From left: Peter Gordon of Alliance Bernstein, Kurt Stuart of JPMorgan Chase & Co., A.J. Sfarra of Wells Fargo Securities LLC and Justin Levitt of PGIM Real Estate Finance were among the panelists at the Rutgers Center for Real Estate’s second annual Capital Allocation Conference at the Hyatt Regency Jersey City. — Photo by Fred Stucker/Courtesy: Rutgers
By Joshua Burd
For a market that is seeing an extended growth period, it isn’t all that complicated to sum up what exactly is driving the major trends in commercial real estate lending:
At least, that’s according to panelists at a recent conference hosted by the Rutgers Center for Real Estate, where lenders and other experts gathered to discuss the state of commercial real estate finance in New Jersey and beyond.
“The trends are all driven by fierce competition,” said A.J. Sfarra, managing director with Wells Fargo Securities LLC. “From our vantage point and from a capital markets perspective, fierce competition is driving everything from pricing to leverage to loan structure.”
Sfarra was joined by other lenders during one of two panel discussions at the center’s second annual Capital Allocation Conference, which took place in mid-April at the Hyatt Regency Jersey City. Moderated by Gretchen Wilcox, CEO and president of G.S. Wilcox & Co., the panel touched on everything from the impact of federal tax reform to the asset classes that continue to be most attractive to banks, life insurance companies and other lending sources.
As Wilcox noted, “there’s a lot more money than there are deals to finance right now.” That prompted her to ask the panelists how they try to win deals and differentiate themselves from their competition.
Kurt Stuart, east market manager for JPMorgan Chase & Co., said the banking giant does so by “focusing on two fundamentals that, frankly, haven’t changed all that much through the years.”
“It’s speed and certainty of execution and client experience,” said Stuart, who noted that JPMorgan is focused on stabilized multifamily properties. “Those two fundamentals are a big piece of that, so we invest a lot in technology so that we can augment our process to be quite a bit faster than some of our competitors, quite a bit easier than some of our competitors.
“We’ve got a pretty tight credit space, but what we’re able to do in that credit space is pretty significant. So from a speed perspective, for example, we’re able to do things in probably half the amount of time that some of our competitors can.”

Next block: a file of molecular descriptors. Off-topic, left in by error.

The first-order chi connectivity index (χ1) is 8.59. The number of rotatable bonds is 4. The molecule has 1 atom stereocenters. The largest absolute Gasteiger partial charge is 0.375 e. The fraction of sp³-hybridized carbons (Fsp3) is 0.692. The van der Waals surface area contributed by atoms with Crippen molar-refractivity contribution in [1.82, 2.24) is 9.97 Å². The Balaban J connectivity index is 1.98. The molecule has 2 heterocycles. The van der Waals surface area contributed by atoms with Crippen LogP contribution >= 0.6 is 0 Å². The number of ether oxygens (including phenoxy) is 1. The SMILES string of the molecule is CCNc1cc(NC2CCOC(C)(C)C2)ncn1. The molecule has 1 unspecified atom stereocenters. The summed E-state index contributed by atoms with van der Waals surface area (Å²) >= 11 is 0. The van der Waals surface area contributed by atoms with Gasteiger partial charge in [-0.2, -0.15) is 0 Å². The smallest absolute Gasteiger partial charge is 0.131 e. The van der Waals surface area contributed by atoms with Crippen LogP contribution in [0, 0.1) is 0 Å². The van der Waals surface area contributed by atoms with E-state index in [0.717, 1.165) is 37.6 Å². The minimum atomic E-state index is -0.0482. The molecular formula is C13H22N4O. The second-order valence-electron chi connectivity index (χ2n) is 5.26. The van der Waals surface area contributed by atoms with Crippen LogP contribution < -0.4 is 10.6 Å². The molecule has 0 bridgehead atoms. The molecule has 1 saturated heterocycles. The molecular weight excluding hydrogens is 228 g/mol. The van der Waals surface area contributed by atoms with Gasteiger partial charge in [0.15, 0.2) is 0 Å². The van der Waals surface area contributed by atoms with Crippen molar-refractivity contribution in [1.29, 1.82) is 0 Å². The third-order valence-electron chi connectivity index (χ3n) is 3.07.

Both Justin Levitt of PGIM Real Estate Finance and Peter Gordon of Alliance Bernstein also pointed to the importance of relationships, which is often cited by commercial real estate executives. But Gordon, a managing director with his firm, said it was more than just a buzzword, noting that borrowers who have a history with a particular lender “are going to look to you in a jumbled situation” when trying to choose from several comparable options.
When it comes to deciding which loans to compete for, Levitt said lenders look at factors such as stability of cash flow during a loan term and their ability to exit at the end of the term. Today, they are weighing those factors against a backdrop of longer interest-only periods, rising interest rates and questions about rent growth in the market’s top asset classes.
For instance, Levitt said those questions are very much in play when it comes to New Jersey’s surging industrial sector. Lenders with PGIM are still “very bullish” on warehouse and logistics property in the state, he said, but are keeping a close eye on rent growth going forward, especially in submarkets such as Newark and the Meadowlands that have seen rates skyrockets to unprecedented levels over the past two years.
“We want to make sure that still has room to run,” said Levitt, a director with PGIM. “I’m not sure how much it does, but I don’t know if anybody really does. But I think the last mile around New York City is kind of here to stay and I think that New Jersey industrial is really here to stay because it’s driven by New York City.”